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Review: ‘Shang-Chi and the Legend of the Ten Rings’ fights for better representation

Marvel’s latest theatrical venture, the martial arts-fuelled “Shang-Chi,” follows the titular hero as he stops hiding his true self.

A large portion of the dialogue in Marvel’s first movie with an Asian lead and supporting cast is written in Mandarin. Though it’s subtitled for English-speaking audiences, having Chinese characters speak their own language in a big-budget Hollywood movie is a step forward for positive Asian representation in media.

As expected with Marvel movies, connections to the larger cinematic universe are plentiful. Wong’s entire presence in the movie is predicated on keeping Shang-Chi up to date for the next team-up.

The film also retcons and explains the racism behind the Mandarin fake-out in “Iron Man 3.” As Shang-Chi’s father Wenwu, played by the captivating Tony Leung explains, “The U.S. government was almost toppled by a pretender named after an orange!”

Leung’s Wenwu ranks high among the Marvel Cinematic Universe’s villains by giving a nuanced and heartbreaking performance. His motivations, while simple, are believable, and at times you want to root for him.

While Simu Liu is a charismatic lead, he is not the real star of the movie. That title goes to the visual effects department. The stunning visuals make for a grounded, yet fantastical, film. All of the water effects looked especially beautiful.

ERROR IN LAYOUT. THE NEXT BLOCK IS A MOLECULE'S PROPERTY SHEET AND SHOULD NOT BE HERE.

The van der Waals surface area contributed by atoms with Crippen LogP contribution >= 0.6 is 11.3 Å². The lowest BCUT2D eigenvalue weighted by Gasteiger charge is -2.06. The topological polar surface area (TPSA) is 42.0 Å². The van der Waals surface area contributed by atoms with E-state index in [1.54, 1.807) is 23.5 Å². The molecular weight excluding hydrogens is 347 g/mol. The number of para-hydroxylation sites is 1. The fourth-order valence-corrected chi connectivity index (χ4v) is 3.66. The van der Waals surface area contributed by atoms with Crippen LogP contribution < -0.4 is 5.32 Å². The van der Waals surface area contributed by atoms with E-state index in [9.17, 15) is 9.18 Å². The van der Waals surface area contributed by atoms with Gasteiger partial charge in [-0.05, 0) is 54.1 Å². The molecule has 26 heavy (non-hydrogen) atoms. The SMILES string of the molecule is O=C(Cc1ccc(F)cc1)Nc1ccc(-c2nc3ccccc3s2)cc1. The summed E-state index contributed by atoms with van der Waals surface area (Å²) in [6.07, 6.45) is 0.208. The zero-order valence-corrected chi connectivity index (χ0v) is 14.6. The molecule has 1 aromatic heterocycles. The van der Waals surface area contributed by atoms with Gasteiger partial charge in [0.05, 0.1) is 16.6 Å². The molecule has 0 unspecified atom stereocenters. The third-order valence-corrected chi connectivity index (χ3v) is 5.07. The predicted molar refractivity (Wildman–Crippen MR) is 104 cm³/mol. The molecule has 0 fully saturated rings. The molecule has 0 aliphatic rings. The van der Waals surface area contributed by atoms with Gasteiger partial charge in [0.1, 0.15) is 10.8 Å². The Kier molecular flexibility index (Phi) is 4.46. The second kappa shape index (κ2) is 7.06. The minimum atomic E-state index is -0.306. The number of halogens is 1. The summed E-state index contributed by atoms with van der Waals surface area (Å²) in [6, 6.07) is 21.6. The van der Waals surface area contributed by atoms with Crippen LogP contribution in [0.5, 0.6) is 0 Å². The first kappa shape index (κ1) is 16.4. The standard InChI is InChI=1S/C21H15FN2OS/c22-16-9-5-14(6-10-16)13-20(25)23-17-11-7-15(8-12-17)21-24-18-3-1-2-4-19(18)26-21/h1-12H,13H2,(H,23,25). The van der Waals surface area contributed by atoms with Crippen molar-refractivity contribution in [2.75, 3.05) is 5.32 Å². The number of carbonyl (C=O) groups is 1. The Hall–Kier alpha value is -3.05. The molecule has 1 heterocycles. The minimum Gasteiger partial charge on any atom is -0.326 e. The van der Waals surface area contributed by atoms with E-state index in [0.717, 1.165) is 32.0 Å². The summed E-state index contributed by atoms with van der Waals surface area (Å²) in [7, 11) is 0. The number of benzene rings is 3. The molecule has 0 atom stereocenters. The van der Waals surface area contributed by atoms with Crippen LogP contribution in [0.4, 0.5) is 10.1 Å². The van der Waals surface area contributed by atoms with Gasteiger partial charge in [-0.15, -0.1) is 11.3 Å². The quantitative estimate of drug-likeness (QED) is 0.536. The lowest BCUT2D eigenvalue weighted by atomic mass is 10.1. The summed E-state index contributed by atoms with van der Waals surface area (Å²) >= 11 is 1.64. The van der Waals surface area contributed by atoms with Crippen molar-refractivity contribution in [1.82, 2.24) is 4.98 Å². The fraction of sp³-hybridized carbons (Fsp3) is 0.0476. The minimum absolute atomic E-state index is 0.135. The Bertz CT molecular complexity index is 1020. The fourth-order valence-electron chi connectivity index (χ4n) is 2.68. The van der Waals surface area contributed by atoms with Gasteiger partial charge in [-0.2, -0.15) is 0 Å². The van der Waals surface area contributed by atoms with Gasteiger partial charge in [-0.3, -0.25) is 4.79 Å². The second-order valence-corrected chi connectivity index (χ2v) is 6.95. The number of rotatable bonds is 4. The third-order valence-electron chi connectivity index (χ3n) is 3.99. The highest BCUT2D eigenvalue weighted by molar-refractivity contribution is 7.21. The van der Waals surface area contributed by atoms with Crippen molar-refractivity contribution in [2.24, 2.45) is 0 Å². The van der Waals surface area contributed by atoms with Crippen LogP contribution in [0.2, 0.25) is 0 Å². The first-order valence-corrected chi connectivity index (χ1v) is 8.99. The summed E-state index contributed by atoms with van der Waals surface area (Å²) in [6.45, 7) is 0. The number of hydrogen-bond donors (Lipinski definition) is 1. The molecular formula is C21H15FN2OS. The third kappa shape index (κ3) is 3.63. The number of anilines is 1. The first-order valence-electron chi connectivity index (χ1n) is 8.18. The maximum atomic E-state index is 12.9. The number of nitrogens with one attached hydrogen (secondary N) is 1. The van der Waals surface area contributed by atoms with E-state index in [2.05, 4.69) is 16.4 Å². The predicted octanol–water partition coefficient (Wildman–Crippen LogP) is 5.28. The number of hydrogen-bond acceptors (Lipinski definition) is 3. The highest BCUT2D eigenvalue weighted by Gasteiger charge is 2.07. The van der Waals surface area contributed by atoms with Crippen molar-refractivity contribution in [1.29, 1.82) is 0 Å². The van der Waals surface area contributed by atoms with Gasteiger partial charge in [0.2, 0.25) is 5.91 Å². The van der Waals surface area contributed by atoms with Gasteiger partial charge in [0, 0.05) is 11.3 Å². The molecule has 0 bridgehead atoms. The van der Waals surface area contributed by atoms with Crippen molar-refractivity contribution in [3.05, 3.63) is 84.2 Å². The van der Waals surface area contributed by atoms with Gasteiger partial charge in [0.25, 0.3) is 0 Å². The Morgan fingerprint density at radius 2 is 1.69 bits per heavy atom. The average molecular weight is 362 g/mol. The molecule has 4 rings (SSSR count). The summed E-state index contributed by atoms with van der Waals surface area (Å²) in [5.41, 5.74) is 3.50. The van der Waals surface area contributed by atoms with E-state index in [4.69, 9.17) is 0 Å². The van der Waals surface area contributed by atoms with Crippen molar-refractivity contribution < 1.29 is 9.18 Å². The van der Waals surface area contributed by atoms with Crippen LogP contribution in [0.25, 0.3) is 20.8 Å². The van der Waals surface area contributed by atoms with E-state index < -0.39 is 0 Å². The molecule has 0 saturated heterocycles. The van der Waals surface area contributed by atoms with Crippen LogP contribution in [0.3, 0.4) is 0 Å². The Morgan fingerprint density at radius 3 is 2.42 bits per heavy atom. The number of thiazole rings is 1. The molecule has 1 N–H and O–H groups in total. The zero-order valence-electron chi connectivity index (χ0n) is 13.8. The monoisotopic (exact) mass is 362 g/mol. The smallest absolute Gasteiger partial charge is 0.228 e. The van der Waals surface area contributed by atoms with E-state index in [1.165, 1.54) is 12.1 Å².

Another factor of “Shang-Chi” that makes it unique is the fight scenes. As a martial-arts movie, the choreography is top-notch. Unlike other Marvel movies, each battle carries emotional significance and serves a purpose outside of making the hero look cool.

Simu Liu and Awkwafina have easy chemistry as Shang-Chi and Katy. The audience doesn’t have to see every detail to know how supportive and caring their friendship is. Plus, “Shang-Chi” proves that a man and a woman can be really good friends without relying on romance. I hope that the next filmmakers who use these characters respect what this film has established.

The one downside for me is that the film, like Wenwu, ignores the daughter Xialing. What development she had as a character over the course of the movie is gone by the second post-credits scene.

Overall, I would rate “Shang-Chi and the Legend of the Ten Rings” a 9/10. I’m excited to see where the characters go next and hope that the film opens the door for more respectful and accurate representations of historically underrepresented groups in future Hollywood films.

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